by Joe C
Oink is a new app released on iTunes by the startup called Milk. The creator of this startup is Kevin Rose, the founder of a social site called Digg. Oink is an app very similar to previous locational rating tools such as Yelp or Google Places, but this time focuses in more on a deeper level, namely on specific items at each location. For example, with Yelp you can find out which burger joint is rated the highest in a nearby location. With Oink, you can see how individual users rate the entrees they serve at that specific burger joint, such as their cheeseburger or guacamole bacon burger. This way you can not only choose which place to go to, but you will also be able to make a better judgement as to what to order once you’ve arrived at the place. Additional features include being able to find the best type of food within a certain geographic radius. For example, you can search the hashtag #tea and find the best rated tea within 1 mile, 5 miles, 25 miles, etc. There is also a gamification element in which users gain experience points and are matched up with your friends on a leaderboard depending on how many items you rate.
I really like this concept. It is simple, clean, yet they seem to be the first one to implement it correctly and market it effeciently (probably due to Kevin Rose and TechCrunch). I really like how people take simple things like “what should I eat” and actually think of a solution to it rather than just end up picking the same choices over and over again. People have been yelping places all the time and come up with the problem: What should I eat when I get there? They look through reviews and sometimes find some recommendations but that’s as far as they go. Just by putting a bit more effort and following through, Milk has created the next step of social exploring. I really love the individual tweaks this app provides and I will surely use it to help me next time in making my decisions on orders, and hopefully they will come out quite delicious.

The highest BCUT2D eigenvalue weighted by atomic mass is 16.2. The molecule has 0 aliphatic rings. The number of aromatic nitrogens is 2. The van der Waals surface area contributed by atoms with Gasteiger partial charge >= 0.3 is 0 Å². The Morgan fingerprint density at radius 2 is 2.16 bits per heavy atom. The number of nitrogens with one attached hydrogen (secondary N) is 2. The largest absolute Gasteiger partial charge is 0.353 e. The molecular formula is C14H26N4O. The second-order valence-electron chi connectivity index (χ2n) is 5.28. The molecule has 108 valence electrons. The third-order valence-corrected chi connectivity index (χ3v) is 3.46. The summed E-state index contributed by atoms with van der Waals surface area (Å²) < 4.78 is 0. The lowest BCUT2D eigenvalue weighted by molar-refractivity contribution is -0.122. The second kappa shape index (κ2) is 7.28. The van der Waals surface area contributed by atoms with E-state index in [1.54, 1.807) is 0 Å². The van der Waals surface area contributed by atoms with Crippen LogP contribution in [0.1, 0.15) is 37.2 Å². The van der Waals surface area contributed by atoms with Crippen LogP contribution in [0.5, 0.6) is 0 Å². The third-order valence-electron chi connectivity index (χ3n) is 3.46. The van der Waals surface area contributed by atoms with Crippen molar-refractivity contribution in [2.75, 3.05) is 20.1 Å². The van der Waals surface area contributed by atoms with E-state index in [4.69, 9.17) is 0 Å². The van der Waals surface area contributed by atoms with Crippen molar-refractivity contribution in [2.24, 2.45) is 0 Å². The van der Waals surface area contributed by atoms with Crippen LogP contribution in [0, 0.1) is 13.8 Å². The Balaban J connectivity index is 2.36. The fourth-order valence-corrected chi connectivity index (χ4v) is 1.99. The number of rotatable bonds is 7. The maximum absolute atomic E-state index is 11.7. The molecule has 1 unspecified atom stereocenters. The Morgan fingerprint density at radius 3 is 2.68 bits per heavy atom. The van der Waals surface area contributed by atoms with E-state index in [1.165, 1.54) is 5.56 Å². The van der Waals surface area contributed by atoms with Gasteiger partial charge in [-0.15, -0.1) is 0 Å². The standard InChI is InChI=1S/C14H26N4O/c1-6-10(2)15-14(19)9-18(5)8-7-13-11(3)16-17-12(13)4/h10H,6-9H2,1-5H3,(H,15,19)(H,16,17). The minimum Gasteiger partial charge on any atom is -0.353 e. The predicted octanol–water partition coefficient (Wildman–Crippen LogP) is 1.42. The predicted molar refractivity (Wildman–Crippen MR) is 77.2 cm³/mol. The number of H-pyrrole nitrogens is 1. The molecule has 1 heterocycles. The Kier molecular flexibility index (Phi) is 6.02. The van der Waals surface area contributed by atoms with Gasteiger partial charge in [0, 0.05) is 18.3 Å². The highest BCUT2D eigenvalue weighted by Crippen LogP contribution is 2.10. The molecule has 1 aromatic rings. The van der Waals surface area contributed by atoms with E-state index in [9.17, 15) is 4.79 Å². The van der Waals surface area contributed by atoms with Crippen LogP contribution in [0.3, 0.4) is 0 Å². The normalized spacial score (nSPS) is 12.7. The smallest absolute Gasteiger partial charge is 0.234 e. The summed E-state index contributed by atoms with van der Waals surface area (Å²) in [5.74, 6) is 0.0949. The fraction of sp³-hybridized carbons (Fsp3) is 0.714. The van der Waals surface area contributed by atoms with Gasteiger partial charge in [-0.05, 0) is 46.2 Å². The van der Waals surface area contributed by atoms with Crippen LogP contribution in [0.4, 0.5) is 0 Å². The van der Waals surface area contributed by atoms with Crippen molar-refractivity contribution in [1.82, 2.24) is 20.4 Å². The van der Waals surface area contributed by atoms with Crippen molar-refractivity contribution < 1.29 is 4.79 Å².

Oink utilizes a social platform that allows users to tag items for them. By building the basic infrastructure/layout, users need only to rate items once they are at the place, making it very simple for users to provide input, and at the same time reducing the amount of initial work needed to get the system working. From the introduction video you can see that the whole concept is built on a very big database. Within it are individual restaurants that can be rated as a whole, but also split into various subentities, being the food and drinks the restaurant provides. Then these items are given an extra tag in which users rate with love, thumbs up, neutral, and thumbs down, which is an attribute given to every single item/entity. With this universal unit of measurement, items can then be sorted by hashtags and ranked up against each other.
Schonfeld, E. (2011, Nove 06). Kevin rose’s oink hits the app store. Retrieved from http://techcrunch.com/2011/11/03/kevin-rose-oink-app-store/